Feature Selection Algorithm Considering Trial and Individual Differences for Machine Learning of Human Activity Recognition
Yuto Omae* and Hirotaka Takahashi**
*Department of Electrical Engineering, National Institute of Technology, Tokyo College
1220-2 Kunugida, Hachioji, Tokyo 193-0942, Japan
**Department of Information and Management Systems Engineering, Nagaoka University of Technology
1603-1 Kamitomioka, Nagaoka, Niigata 940-2188, Japan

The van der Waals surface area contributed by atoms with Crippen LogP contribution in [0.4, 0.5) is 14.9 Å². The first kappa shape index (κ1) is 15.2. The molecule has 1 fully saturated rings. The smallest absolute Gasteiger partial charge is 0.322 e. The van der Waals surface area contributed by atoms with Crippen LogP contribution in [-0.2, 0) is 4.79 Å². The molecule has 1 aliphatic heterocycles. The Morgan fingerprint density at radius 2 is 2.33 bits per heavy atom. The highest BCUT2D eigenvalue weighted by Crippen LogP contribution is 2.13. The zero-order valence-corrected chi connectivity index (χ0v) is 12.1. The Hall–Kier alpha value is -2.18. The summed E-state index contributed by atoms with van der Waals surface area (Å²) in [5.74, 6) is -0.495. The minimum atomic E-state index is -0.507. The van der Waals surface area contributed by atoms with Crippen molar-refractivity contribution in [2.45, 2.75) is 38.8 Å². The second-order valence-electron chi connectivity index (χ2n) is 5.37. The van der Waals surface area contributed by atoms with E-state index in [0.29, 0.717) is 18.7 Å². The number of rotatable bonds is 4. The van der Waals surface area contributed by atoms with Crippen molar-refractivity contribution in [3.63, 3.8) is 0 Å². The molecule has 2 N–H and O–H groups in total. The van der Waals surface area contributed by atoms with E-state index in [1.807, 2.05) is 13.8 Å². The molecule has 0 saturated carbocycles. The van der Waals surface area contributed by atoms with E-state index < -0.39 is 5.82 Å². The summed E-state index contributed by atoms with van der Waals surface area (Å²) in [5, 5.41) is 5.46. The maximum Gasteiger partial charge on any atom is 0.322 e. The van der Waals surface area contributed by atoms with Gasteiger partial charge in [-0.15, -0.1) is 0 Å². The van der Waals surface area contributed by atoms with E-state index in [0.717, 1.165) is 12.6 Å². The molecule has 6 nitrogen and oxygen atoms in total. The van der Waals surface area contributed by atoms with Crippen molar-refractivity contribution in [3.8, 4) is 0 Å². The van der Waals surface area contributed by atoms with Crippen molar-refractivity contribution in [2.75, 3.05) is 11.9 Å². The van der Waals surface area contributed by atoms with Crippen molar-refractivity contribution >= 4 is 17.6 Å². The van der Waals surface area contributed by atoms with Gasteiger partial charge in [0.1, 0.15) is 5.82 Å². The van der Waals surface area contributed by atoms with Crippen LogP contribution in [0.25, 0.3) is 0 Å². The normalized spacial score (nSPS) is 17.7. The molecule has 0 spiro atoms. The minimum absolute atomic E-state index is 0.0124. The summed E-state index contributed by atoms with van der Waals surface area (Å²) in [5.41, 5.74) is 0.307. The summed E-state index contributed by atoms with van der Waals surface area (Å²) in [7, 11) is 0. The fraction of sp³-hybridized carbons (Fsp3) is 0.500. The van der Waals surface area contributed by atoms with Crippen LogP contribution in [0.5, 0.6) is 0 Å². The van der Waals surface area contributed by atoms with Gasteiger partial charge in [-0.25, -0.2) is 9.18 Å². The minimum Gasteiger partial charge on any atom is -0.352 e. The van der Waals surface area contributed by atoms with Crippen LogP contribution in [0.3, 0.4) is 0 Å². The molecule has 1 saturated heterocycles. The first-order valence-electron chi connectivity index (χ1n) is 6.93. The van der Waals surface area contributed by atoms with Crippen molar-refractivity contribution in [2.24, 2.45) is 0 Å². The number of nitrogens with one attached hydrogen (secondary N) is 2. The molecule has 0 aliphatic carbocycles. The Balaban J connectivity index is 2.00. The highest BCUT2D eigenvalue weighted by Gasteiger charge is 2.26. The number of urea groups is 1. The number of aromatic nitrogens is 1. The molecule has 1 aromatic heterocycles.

In recent years, many studies have been performed on the automatic classification of human body motions based on inertia sensor data using a combination of inertia sensors and machine learning; training data is necessary where sensor data and human body motions correspond to one another. It can be difficult to conduct experiments involving a large number of subjects over an extended time period, because of concern for the fatigue or injury of subjects. Many studies, therefore, allow a small number of subjects to perform repeated body motions subject to classification, to acquire data on which to build training data. Any classifiers constructed using such training data will have some problems associated with generalization errors caused by individual and trial differences. In order to suppress such generalization errors, feature spaces must be obtained that are less likely to generate generalization errors due to individual and trial differences. To obtain such feature spaces, we require indices to evaluate the likelihood of the feature spaces generating generalization errors due to individual and trial errors. This paper, therefore, aims to devise such evaluation indices from the perspectives. The evaluation indices we propose in this paper can be obtained by first constructing acquired data probability distributions that represent individual and trial differences, and then using such probability distributions to calculate any risks of generating generalization errors. We have verified the effectiveness of the proposed evaluation method by applying it to sensor data for butterfly and breaststroke swimming. For the purpose of comparison, we have also applied a few available existing evaluation methods. We have constructed classifiers for butterfly and breaststroke swimming by applying a support vector machine to the feature spaces obtained by the proposed and existing methods. Based on the accuracy verification we conducted with test data, we found that the proposed method produced significantly higher F-measure than the existing methods. This proves that the use of the proposed evaluation indices enables us to obtain a feature space that is less likely to generate generalization errors due to individual and trial differences.
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